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Loss of vision: How mathematics turned blind while it learned to see more clearly
 In B. Löwe and T. Müller (Eds.), Philosophy of Mathematics: Sociological Aspects and Mathematical Practice
, 2010
"... The aim of this paper is to provide a framework for the discussion of mathematical ontology that is rooted in actual mathematical practice, i.e., the way in which mathematicians have introduced and dealt with mathematical ..."
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The aim of this paper is to provide a framework for the discussion of mathematical ontology that is rooted in actual mathematical practice, i.e., the way in which mathematicians have introduced and dealt with mathematical
NonStandard Models of Arithmetic: a Philosophical and Historical perspective
, 2010
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ARISTOTELIAN REALISM
"... Aristotelian, or nonPlatonist, realism holds that mathematics is a science of the real world, just as much as biology or sociology are. Where biology studies living things and sociology studies human social relations, mathematics studies the quantitative or structural aspects of things, such as rat ..."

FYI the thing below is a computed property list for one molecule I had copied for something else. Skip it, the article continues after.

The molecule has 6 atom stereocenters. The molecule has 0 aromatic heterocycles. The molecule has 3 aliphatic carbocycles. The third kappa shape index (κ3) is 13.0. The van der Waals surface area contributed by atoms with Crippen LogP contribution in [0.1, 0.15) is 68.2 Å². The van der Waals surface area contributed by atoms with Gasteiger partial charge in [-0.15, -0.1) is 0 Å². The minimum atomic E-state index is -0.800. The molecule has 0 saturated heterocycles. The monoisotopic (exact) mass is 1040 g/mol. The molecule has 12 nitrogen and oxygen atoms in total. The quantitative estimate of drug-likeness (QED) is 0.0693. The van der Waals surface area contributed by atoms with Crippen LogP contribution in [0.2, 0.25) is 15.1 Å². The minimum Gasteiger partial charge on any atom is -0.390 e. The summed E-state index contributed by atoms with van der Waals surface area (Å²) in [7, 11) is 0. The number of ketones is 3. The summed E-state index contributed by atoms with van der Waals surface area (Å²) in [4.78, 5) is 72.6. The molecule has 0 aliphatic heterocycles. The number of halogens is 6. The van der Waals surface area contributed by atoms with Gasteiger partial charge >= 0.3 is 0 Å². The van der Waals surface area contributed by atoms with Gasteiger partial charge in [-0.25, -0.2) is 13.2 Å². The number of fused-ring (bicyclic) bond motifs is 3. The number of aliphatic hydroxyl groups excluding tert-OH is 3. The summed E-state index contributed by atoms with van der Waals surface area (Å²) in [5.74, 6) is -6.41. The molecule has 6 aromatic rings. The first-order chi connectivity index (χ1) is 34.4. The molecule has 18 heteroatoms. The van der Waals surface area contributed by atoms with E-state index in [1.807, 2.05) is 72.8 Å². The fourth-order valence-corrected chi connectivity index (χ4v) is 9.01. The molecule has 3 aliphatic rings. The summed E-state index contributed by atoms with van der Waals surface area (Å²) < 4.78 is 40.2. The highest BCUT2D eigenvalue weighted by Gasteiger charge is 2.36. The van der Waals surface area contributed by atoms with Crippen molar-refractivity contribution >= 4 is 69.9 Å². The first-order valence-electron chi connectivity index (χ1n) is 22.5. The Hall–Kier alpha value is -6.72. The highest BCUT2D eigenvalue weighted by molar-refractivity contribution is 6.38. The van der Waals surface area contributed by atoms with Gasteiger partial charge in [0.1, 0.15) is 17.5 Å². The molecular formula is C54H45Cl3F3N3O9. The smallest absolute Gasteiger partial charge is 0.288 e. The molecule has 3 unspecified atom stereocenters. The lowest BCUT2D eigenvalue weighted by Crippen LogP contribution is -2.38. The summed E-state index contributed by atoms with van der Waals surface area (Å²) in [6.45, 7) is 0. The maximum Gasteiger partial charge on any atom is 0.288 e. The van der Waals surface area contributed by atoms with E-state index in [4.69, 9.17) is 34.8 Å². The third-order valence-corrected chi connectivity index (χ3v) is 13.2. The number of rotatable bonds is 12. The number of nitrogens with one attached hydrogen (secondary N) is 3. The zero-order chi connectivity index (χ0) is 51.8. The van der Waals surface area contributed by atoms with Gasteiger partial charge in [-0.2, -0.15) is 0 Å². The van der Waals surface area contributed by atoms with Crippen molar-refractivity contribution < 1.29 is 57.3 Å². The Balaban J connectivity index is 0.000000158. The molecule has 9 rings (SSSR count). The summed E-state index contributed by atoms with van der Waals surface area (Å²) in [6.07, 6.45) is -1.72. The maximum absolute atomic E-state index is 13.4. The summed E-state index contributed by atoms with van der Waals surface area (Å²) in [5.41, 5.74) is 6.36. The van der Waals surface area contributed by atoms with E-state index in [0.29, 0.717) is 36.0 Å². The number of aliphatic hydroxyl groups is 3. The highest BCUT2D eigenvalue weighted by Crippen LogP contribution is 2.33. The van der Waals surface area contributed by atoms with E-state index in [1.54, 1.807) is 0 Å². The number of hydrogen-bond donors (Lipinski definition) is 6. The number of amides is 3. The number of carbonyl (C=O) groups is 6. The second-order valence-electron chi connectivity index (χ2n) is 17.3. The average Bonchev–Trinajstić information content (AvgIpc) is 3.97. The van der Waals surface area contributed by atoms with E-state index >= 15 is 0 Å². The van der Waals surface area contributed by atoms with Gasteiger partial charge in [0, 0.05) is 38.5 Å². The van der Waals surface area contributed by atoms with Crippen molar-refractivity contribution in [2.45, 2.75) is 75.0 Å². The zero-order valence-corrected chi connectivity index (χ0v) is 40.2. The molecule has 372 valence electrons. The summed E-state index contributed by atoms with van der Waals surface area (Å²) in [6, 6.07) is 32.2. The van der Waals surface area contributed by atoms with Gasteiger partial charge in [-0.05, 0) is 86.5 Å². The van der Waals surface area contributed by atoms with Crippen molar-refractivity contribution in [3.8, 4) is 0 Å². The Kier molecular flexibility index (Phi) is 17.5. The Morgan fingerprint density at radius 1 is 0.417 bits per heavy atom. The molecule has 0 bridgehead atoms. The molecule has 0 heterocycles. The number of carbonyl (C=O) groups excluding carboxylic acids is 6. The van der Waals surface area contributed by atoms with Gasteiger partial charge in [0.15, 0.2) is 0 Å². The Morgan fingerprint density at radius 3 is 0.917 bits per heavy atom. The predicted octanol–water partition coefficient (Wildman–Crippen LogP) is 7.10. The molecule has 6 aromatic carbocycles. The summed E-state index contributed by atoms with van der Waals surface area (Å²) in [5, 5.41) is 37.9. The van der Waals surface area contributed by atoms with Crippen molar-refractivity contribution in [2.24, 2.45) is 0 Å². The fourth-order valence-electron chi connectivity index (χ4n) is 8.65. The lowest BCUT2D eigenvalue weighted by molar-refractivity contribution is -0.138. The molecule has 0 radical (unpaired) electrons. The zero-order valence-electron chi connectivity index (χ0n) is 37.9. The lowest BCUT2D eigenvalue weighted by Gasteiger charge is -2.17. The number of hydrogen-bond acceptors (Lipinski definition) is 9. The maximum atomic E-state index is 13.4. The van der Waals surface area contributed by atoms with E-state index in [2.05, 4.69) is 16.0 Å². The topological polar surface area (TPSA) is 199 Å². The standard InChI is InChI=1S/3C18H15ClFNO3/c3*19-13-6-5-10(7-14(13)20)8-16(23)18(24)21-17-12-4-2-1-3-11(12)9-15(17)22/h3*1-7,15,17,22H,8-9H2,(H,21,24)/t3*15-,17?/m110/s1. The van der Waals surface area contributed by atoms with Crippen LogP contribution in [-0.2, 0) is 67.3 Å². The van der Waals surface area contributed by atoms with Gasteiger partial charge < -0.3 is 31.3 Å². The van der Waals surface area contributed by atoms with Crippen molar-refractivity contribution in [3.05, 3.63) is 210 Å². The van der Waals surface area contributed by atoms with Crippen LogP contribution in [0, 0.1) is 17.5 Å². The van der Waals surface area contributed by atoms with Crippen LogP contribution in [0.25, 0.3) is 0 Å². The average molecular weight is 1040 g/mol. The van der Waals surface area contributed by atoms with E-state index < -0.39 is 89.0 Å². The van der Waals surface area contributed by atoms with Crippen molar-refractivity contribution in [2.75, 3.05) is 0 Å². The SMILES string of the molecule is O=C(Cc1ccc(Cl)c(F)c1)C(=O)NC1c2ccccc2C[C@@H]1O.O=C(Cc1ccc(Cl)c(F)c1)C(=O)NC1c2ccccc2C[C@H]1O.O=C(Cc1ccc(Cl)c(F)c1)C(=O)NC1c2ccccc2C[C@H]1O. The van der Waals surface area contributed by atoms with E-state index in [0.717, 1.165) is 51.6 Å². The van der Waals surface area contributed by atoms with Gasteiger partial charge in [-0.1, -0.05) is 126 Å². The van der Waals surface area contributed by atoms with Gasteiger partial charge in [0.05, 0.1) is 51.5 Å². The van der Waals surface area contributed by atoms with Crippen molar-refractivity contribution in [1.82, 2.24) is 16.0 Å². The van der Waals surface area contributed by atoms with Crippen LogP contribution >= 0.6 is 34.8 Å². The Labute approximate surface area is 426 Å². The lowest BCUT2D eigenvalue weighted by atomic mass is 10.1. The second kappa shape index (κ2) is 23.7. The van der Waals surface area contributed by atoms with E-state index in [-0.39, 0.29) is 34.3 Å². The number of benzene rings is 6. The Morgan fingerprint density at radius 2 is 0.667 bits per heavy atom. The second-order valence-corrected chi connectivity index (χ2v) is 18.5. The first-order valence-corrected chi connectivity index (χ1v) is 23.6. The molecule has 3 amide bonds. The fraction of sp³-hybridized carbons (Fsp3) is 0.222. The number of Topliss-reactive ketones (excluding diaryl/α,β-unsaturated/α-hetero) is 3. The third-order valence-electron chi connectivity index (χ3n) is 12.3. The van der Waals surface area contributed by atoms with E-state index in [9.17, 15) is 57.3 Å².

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Aristotelian, or nonPlatonist, realism holds that mathematics is a science of the real world, just as much as biology or sociology are. Where biology studies living things and sociology studies human social relations, mathematics studies the quantitative or structural aspects of things, such as ratios, or patterns, or complexity,
Mathematical concepts and investigative practice
, 2011
"... In this paper I investigate two notions of concepts that have played a dominant role in 20th century philosophy of mathematics. According to the first, concepts are definite and fixed; in contrast, according to the second notion concepts are open and subject to modifications. The motivations behind ..."
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In this paper I investigate two notions of concepts that have played a dominant role in 20th century philosophy of mathematics. According to the first, concepts are definite and fixed; in contrast, according to the second notion concepts are open and subject to modifications. The motivations behind these two incompatible notions and how they can be used to account for conceptual change are presented and discussed. On the basis of historical developments in mathematics I argue that both notions of concepts capture important aspects of mathematical and scientific reasoning, and, consequently, that a pluralistic approach that allows for representing both of these aspects is most useful for an adequate account of
THE CENTRAL INSIGHT OF CATEGORICAL MATHEMATICS
, 2008
"... ``The central insight of categorical mathematics,'' ..."